Kolb's primary targets would otherwise consist of Stevie Johnson and tight end Scott Chandler, so unless 2012 draft pick T.J. Graham makes considerable strides or the Bills make additions, the weapons in Buffalo are somewhat limited. Kolb has some upside, but he doesn't intrigue enough to be more than a low-end QB2. Arizona couldn't protect the passer worth a lick, though, so at least Buffalo would increase the passer's odds of avoiding injuries significantly.
Uncertainty faces Moore, Raiders
Rookie sensation Russell Wilson made Flynn, who signed a relatively lucrative three-year contract to move to Seattle just one year ago, expendable. The good news for Flynn is that the Raiders shipped Carson Palmer out of town shortly after obtaining Flynn. The bad news is that the LSU product will once again have to compete with a mobile quarterback -- Terrelle Pryor, in this case -- for the starting position.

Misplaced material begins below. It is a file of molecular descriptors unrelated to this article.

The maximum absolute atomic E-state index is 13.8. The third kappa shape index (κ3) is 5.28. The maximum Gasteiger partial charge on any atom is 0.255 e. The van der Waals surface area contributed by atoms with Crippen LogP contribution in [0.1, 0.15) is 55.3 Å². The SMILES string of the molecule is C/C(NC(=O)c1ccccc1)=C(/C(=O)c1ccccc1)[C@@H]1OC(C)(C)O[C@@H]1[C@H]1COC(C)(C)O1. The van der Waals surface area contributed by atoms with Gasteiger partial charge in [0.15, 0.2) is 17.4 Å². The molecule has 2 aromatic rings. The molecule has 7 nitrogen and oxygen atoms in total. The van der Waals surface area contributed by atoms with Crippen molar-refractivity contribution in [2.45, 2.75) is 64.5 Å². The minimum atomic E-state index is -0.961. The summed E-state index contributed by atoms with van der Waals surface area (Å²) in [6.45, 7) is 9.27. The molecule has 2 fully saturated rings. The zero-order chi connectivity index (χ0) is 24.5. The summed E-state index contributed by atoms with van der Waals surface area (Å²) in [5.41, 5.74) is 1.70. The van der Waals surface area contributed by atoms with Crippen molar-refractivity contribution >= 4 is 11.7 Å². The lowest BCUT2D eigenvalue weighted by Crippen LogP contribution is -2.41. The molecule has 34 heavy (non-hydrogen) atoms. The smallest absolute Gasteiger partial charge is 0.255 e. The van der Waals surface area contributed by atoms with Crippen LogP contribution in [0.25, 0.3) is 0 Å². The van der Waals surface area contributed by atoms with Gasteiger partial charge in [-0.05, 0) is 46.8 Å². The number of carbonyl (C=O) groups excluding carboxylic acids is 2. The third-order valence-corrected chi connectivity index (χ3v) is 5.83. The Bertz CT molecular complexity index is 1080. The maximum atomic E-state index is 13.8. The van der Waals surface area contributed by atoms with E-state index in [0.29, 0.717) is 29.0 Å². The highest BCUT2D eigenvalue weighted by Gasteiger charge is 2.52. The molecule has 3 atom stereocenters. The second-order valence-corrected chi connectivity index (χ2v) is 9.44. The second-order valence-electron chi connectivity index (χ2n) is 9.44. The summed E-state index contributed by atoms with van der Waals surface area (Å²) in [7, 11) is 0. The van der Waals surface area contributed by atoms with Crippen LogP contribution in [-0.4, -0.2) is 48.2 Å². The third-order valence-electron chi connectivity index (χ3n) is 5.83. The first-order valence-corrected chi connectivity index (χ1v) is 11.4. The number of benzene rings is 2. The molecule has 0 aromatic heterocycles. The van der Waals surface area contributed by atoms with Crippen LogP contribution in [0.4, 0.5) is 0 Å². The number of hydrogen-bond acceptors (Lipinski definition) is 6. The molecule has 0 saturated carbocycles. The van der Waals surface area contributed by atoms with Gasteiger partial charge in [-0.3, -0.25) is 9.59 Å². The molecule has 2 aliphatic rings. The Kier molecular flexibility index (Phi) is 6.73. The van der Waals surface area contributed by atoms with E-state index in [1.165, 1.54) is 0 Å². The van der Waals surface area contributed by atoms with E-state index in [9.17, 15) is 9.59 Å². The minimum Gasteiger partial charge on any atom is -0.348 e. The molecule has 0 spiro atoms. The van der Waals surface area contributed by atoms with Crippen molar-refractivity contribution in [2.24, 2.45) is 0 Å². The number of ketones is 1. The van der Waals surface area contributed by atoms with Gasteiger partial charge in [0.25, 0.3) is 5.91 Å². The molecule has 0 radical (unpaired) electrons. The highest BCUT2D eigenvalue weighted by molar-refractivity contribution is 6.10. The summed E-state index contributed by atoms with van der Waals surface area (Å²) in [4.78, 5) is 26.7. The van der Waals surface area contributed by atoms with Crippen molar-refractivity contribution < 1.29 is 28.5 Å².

But there's more good news for Flynn's job prospects: In January, the Raiders hired Greg Olsen to be their offensive coordinator. Olson's offenses are notable for their power running games, which in Oakland will feature and are more suitable for Darren McFadden than Greg Knapp's zone-blocking scheme. The OC's portfolio is comprised overwhelmingly of work with passers of the classic drop-back variety. In addition, Oakland GM Reggie McKenzie was the Green Bay Packers' director of football operations prior to his arrival in the Bay Area and is thoroughly familiar with Flynn.